Nurse Practitioners have been working in this country for 20 years with rapidly increasing numbers, however it is only within recent years that they have begun to establish their identity as a professional body, about to be regulated by the Nursing and Midwifery Council (NMC).
So what is a Nurse Practitioner?
Nurse practitioners are highly experienced and educated members of the care team who are able to diagnose and treat healthcare needs or refer to an appropriate specialist if needed.
Nurse Practitioners can:
- Take a comprehensive patient history
- Carry out physical examinations
- Use their expert knowledge and clinical judgment to identify the potential diagnosis
- Refer patients for investigations where appropriate
- Make a final diagnosis
- Decide on and carry out treatment, including the prescribing of medicines, or refer patients to an appropriate specialist
- Use their extensive practice experience to plan and provide skilled and competent care to meet patient's health and social care needs, involving other members of the health care team as appropriate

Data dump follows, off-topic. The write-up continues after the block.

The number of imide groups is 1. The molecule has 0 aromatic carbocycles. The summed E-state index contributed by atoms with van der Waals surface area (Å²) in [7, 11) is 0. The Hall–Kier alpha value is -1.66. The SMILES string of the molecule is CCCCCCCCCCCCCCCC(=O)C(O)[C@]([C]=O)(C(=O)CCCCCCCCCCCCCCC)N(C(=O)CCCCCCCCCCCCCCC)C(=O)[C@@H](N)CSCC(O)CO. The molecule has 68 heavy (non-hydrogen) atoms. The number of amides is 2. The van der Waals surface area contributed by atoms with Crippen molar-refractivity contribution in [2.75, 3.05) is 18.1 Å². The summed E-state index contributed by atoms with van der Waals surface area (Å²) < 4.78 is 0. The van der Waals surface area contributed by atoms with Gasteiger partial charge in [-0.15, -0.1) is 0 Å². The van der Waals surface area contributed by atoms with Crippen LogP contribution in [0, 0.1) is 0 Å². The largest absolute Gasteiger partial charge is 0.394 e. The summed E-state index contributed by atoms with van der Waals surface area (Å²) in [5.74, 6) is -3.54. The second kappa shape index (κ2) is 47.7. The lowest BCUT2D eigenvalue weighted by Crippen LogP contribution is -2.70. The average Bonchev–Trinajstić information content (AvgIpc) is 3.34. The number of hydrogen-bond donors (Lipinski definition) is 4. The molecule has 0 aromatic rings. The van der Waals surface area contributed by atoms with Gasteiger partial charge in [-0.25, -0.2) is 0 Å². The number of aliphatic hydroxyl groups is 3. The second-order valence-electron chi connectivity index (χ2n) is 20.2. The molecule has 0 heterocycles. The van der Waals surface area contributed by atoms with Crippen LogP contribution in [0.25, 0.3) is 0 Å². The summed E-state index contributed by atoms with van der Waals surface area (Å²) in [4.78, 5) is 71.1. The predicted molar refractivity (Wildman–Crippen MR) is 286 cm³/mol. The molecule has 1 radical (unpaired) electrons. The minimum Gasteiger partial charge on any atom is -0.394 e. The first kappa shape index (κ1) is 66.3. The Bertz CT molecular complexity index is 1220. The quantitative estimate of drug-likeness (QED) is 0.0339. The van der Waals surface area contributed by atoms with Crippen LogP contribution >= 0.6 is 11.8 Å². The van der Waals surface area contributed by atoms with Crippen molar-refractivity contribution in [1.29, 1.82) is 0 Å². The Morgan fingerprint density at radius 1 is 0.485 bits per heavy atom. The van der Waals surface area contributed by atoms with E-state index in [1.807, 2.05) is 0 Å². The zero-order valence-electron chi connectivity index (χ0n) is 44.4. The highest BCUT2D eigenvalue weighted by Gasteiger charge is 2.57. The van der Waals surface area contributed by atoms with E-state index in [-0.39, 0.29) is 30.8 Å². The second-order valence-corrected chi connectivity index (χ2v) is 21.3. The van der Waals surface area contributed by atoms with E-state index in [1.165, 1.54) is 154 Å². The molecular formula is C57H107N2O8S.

- Ensure the provision of continuity of care including follow-up visits
- Assess and evaluate, with patients, the effectiveness of the treatment and care provided and make changes as needed
- Work independently, although often as part of a health care team
- Provide leadership
- Make sure that each patient's treatment and care is based on best practice
The NMC states that only nurses who have achieved the competencies set by the NMC for a registered NP are permitted to call themselves by this title.
|Mrs Benny Harston|
SRN SCM BSc (Hons) ANP, Nurse Prescriber, Dip in Asthma, Family Planning Certificate - Nurse Practitioner Manager.
Benny Harston has worked at the surgery since 1990, firstly as a practice nurse then later as a Nurse Practitioner and now team leader.
She has a keen interest in the professional issue relating to Nurse Practitioners and also teaches primary care nurses.